Syrian President Has 'Credibility Gap,' Israel Says

By Julie Stahl | July 7, 2008 | 8:18 PM EDT

Jerusalem ( - Syrian President Bashar Assad accused the Israeli government on Thursday of being "too weak" to enter into peace negotiations, but Israel said Assad is mistaking democracy for weakness.

Assad has been sending mixed messages to Israel since the end of last summer's war between Israel and Hizballah -- alternately offering negotiations and threatening war. Israel has dismissed his peace overtures as a ploy to improve Damascus' standing with the West.

Last month, Syrian Information Minister Muhsen Bilal said that Syria wanted to reach a comprehensive peace agreement with Israel. He also said that if Israel rejects an Arab League peace initiative, then Syria would take the Golan Heights by force.

Israel captured the strategic plateau in 1967. Prior to that time Syrian gunners frequently fired on the Israeli population in the valley below. The Golan Heights also is a vital water catchment area for the Sea of Galilee, from which Israel draws about a third of its drinking water supply.

Israel and Syria engaged in negotiations on and off for years but talks have been frozen since the beginning of 2000.

Assad told Syrian parliamentarians on Thursday that the disputed Golan Heights is not up for negotiation.

"We are working toward a just and comprehensive peace," he was quoted as saying in news agency reports. "But Israel is incapable of conducting comprehensive and just negotiations because its government is too weak to take the necessary steps."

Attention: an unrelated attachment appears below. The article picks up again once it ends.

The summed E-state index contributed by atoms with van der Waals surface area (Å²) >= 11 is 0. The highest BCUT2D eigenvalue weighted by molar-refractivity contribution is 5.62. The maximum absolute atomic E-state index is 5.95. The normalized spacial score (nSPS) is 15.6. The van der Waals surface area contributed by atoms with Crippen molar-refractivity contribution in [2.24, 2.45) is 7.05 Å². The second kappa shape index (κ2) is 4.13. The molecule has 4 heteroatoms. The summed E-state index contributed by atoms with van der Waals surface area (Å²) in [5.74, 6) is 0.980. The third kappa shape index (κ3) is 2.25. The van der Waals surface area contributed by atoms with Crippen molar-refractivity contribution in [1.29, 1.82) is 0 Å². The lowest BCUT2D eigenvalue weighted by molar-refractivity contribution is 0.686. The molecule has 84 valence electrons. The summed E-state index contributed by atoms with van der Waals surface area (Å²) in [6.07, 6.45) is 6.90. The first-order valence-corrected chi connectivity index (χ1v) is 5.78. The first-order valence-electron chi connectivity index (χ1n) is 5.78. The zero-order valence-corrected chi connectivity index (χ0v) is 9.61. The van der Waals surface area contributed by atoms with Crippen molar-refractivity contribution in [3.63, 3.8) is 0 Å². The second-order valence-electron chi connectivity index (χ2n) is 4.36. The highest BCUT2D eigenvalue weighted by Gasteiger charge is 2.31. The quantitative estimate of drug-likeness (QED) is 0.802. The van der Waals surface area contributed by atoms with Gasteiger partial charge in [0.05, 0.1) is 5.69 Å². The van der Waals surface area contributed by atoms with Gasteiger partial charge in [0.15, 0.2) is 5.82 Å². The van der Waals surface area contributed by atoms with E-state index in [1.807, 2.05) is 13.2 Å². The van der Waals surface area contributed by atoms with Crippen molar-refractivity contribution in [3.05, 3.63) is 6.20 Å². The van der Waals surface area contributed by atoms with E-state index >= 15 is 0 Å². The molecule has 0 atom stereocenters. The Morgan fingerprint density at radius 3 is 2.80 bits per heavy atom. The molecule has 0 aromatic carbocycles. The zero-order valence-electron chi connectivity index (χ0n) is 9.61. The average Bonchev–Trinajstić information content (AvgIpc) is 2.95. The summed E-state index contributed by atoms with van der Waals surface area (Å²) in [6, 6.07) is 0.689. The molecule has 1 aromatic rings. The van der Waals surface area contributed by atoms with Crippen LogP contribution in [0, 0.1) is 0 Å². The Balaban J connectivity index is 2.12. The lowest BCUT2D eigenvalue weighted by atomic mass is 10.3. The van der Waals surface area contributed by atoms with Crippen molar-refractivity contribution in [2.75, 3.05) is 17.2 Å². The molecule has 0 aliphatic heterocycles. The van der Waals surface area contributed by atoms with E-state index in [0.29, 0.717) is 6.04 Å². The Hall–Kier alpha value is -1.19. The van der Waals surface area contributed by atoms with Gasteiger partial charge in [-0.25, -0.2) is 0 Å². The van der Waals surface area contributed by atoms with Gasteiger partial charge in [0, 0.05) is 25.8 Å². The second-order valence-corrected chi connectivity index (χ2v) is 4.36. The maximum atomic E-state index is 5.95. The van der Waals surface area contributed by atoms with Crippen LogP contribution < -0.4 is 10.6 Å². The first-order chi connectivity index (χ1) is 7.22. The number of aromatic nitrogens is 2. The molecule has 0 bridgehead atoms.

But Israeli Foreign Ministry spokesman Mark Regev said Syrian criticism on the peace issue should be taken for what it is worth.

"No one should mistake democracy for weakness," he said. "Democracy is strength."

Regev said Assad has a "credibility gap," and accused him of aligning himself "with the most violent and extremist enemies of peace."

The Israeli intelligence community has been divided about Assad's intentions. Some officials assess that Syria is preparing itself for an all-out war against Israel, possibly this summer, while others disagree.

The U.S. considers Syria to be a state sponsor of terrorism for its support of Palestinian terrorist groups - Hamas and Islamic Jihad are headquartered in Damascus - and for its backing of the Lebanese-based Hizballah. It is also a strong ally of Iran.

Washington has also charged that Syria has allowed insurgents to cross its border into Iraq to attack American and allied troops. Senior Syrian officials are also suspected of being involved in the murder of pro-Western former Lebanese Prime Minister Rafik Hariri two years ago and other anti-Syrian Lebanese officials.

Assad said on Thursday that Syria would not cooperate with the international commission investigating the murder

Syrian expert Prof. Eyal Zisser of Tel Aviv University said he believes that Assad wants relations with Israel, based on the Egyptian model. He wants Israel to give up land and he might be willing to exchange ambassadors but he does not want warm relations between the two countries.

Zisser does not believe the Syrian leader would give up his support for terrorist organizations.

Secretary of State Condoleezza Rice met with her Syrian counterpart Walid Muallem last week in Egypt on the sidelines of a conference focusing on the situation in Iraq - the first such high-level meeting in two years.

Initially, the Bush administration, which has pursued a policy of isolating Syria, rejected a recommendation by the bi-partisan Iraq Study Group that Syria should be enlisted to help bring calm in Iraq. But last week's meeting - criticized by some pro-Israel groups in the U.S. - seemed to signal a shift in that policy.

Assad said on Thursday that the policy of isolation has failed. Whoever wants to isolate Syria "is in fact isolating himself from the region's issues, because Syria has its role," he was quoted as saying.

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